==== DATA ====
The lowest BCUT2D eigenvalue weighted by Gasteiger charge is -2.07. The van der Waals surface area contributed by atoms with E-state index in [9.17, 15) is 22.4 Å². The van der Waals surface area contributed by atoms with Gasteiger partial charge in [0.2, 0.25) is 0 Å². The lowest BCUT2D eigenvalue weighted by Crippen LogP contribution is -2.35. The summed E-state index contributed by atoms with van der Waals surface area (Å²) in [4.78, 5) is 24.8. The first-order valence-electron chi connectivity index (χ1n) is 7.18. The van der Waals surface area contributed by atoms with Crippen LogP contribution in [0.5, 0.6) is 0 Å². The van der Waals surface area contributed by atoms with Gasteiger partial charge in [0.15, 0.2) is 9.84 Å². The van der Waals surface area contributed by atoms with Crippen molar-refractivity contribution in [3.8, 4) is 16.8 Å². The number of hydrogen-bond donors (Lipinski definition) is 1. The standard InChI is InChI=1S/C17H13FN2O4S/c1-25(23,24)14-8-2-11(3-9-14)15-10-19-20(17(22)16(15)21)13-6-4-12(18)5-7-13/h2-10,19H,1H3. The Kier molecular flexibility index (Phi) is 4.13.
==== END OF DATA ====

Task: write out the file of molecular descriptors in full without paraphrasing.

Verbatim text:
The lowest BCUT2D eigenvalue weighted by Gasteiger charge is -2.07. The van der Waals surface area contributed by atoms with E-state index in [9.17, 15) is 22.4 Å². The van der Waals surface area contributed by atoms with Gasteiger partial charge in [0.2, 0.25) is 0 Å². The lowest BCUT2D eigenvalue weighted by Crippen LogP contribution is -2.35. The summed E-state index contributed by atoms with van der Waals surface area (Å²) in [4.78, 5) is 24.8. The first-order valence-electron chi connectivity index (χ1n) is 7.18. The van der Waals surface area contributed by atoms with Crippen LogP contribution in [0.5, 0.6) is 0 Å². The van der Waals surface area contributed by atoms with Gasteiger partial charge in [0.15, 0.2) is 9.84 Å². The van der Waals surface area contributed by atoms with Crippen molar-refractivity contribution in [3.8, 4) is 16.8 Å². The number of hydrogen-bond donors (Lipinski definition) is 1. The standard InChI is InChI=1S/C17H13FN2O4S/c1-25(23,24)14-8-2-11(3-9-14)15-10-19-20(17(22)16(15)21)13-6-4-12(18)5-7-13/h2-10,19H,1H3. The Kier molecular flexibility index (Phi) is 4.13.